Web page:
Arnaldur Indridason has been crime writing's best-kept secret…until now.
A man is making a crude leather mask with slits for eyes and mouth, and an iron spike fixed in the middle of the forehead. It is a 'death mask', once used by Icelandic farmers to slaughter calves. He has revenge in mind. Meanwhile, with Detective Erlendur absent, his baseball-loving colleague Sigurdur Óli is in the spotlight. A school reunion has left Sigurdur Óli dissatisfied with life in the police force. Iceland is enjoying an economic boom and young tycoons are busy partying with the international jet set. In contrast, Sigurdur Óli's relationship is on the rocks and soon even his position in the CID is compromised: when he agrees to visit a couple of blackmailers as a favour to a friend he walks in just as a woman is beaten unconscious. When she dies, Sigurdur Óli has a murder investigation on his hands. The evidence leads to debt collectors, extortionists, swinging parties. But when a chance link connects these enquiries to the activities of a group of young bankers, Sigurdur Óli finds himself investigating the very elite he had envied.
Moving from the villas of Reykjavík's banking elite to a sordid basement flat, Black Skies is a superb story of greed, pride and murder from one of Europe's most successful crime writers.
©2009 Arnaldur Indridason (P)2013 Recorded Books
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I read one of Indridason's quite a while ago and found the plot to be very farfetched. Luckily, when I selected Black Skies for download, I did not remember the previous novel. The characters in this novel are well developed and all very believeable. Having visited Iceland for an extended period, I could picture many of the places the author uses. Guidall's narration was first rate. I look forward to checking out the novels in this series.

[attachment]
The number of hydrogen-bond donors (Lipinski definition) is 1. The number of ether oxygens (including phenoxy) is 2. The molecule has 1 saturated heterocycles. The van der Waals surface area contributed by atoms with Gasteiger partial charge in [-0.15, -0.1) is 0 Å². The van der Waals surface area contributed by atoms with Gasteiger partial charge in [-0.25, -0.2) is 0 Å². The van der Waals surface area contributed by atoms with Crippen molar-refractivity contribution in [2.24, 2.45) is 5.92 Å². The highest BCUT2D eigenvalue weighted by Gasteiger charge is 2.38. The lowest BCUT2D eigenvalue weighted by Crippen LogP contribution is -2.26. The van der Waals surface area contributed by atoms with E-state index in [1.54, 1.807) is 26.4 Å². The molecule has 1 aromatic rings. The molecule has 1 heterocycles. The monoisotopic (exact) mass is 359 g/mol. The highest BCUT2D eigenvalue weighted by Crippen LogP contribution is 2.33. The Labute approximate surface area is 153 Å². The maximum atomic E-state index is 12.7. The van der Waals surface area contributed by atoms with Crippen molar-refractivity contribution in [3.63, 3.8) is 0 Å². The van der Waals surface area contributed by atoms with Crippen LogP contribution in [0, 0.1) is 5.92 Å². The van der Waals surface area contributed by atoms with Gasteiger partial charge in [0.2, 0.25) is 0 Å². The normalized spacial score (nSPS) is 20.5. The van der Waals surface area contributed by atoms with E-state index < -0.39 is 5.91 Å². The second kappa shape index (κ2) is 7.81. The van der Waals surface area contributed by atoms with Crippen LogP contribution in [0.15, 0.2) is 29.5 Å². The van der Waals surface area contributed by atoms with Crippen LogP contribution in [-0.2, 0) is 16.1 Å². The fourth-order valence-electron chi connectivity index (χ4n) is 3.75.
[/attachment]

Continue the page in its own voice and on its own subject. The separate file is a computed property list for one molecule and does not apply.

Wasn't sure I'd like this one as it doesn't feature Erlendur, one of my favorite literary characters, but was pleasantly surprised. Sigurdur Oli turns out to have a lot more depth than previously portrayed. I like his no-nonsense, straightforward style, with a streak of compassion where it counts. As usual, lots of interesting, sometimes desperate characters, a plot that methodically moves along, with some unexpected turns. Great narration by George Guidall.
The protagonist in this book is the kind of arrogant and oafish policeman who is a minor character or irritant in other stories. We learn how he got that way and how he matures as a person and gains some empathy. The story itself has good twists. It is also interesting to learn something about Iceland an obscure country for Americans. Its a good police procedural with cautionary lessons about greed, recklessness and the lasting effects of damage. All this without being preachy.
Such a pleasure to become intimately acquainted with the lives & personalities of Erlendur's co-workers. Arnauder Indridason continues to weave intricately evolving plots that seem to coincidentally intermingle. It's refreshing they require thought to separate & follow. Amidst it all, one finds the unifying elements of being human. He conveys such a sensitive & realistic understanding of all our weaknesses & strengths, how the gifts & insults in our pathway of life mold our actions & what we become ... meanwhile an evolving realization (future novel :)?) is becoming more insistent ... where is Erlendur?!
music nut, history buff
I won't ruin the plot, but it takes a while to get going. Does a good job of uncovering creepy secrets, which is what a mystery is supposed to do.
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